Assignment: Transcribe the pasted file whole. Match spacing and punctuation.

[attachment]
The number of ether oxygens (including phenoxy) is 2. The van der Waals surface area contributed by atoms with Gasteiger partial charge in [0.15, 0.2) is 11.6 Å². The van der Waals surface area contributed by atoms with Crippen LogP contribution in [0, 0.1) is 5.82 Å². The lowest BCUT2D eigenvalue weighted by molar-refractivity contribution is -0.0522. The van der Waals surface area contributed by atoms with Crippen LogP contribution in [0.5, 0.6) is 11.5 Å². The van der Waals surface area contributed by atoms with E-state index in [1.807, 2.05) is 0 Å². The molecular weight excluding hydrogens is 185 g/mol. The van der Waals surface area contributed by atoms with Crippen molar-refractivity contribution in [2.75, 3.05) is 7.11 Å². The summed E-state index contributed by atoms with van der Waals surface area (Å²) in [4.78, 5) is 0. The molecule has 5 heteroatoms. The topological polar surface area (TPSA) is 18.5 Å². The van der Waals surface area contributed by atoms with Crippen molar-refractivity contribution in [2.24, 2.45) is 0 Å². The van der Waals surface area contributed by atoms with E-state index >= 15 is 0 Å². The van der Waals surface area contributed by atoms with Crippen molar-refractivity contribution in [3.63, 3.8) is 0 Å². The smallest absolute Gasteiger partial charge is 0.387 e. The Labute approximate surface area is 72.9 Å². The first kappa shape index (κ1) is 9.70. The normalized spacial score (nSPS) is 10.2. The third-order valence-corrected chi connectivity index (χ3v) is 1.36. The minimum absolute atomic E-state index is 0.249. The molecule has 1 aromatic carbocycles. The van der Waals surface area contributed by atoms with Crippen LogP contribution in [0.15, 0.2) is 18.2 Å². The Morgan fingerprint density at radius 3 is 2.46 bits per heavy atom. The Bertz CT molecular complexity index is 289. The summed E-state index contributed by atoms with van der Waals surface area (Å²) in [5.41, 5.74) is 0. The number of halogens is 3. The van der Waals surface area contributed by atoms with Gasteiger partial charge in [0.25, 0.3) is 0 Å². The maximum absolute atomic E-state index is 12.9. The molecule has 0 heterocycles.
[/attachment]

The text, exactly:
The number of ether oxygens (including phenoxy) is 2. The van der Waals surface area contributed by atoms with Gasteiger partial charge in [0.15, 0.2) is 11.6 Å². The van der Waals surface area contributed by atoms with Crippen LogP contribution in [0, 0.1) is 5.82 Å². The lowest BCUT2D eigenvalue weighted by molar-refractivity contribution is -0.0522. The van der Waals surface area contributed by atoms with Crippen LogP contribution in [0.5, 0.6) is 11.5 Å². The van der Waals surface area contributed by atoms with E-state index in [1.807, 2.05) is 0 Å². The molecular weight excluding hydrogens is 185 g/mol. The van der Waals surface area contributed by atoms with Crippen molar-refractivity contribution in [2.75, 3.05) is 7.11 Å². The summed E-state index contributed by atoms with van der Waals surface area (Å²) in [4.78, 5) is 0. The molecule has 5 heteroatoms. The topological polar surface area (TPSA) is 18.5 Å². The van der Waals surface area contributed by atoms with Crippen molar-refractivity contribution in [2.24, 2.45) is 0 Å². The van der Waals surface area contributed by atoms with E-state index >= 15 is 0 Å². The van der Waals surface area contributed by atoms with Crippen molar-refractivity contribution in [3.63, 3.8) is 0 Å². The smallest absolute Gasteiger partial charge is 0.387 e. The Labute approximate surface area is 72.9 Å². The first kappa shape index (κ1) is 9.70. The normalized spacial score (nSPS) is 10.2. The third-order valence-corrected chi connectivity index (χ3v) is 1.36. The minimum absolute atomic E-state index is 0.249. The molecule has 1 aromatic carbocycles. The van der Waals surface area contributed by atoms with Crippen LogP contribution in [0.15, 0.2) is 18.2 Å². The Morgan fingerprint density at radius 3 is 2.46 bits per heavy atom. The Bertz CT molecular complexity index is 289. The summed E-state index contributed by atoms with van der Waals surface area (Å²) in [5.41, 5.74) is 0. The number of halogens is 3. The van der Waals surface area contributed by atoms with Gasteiger partial charge in [0.25, 0.3) is 0 Å². The maximum absolute atomic E-state index is 12.9. The molecule has 0 heterocycles.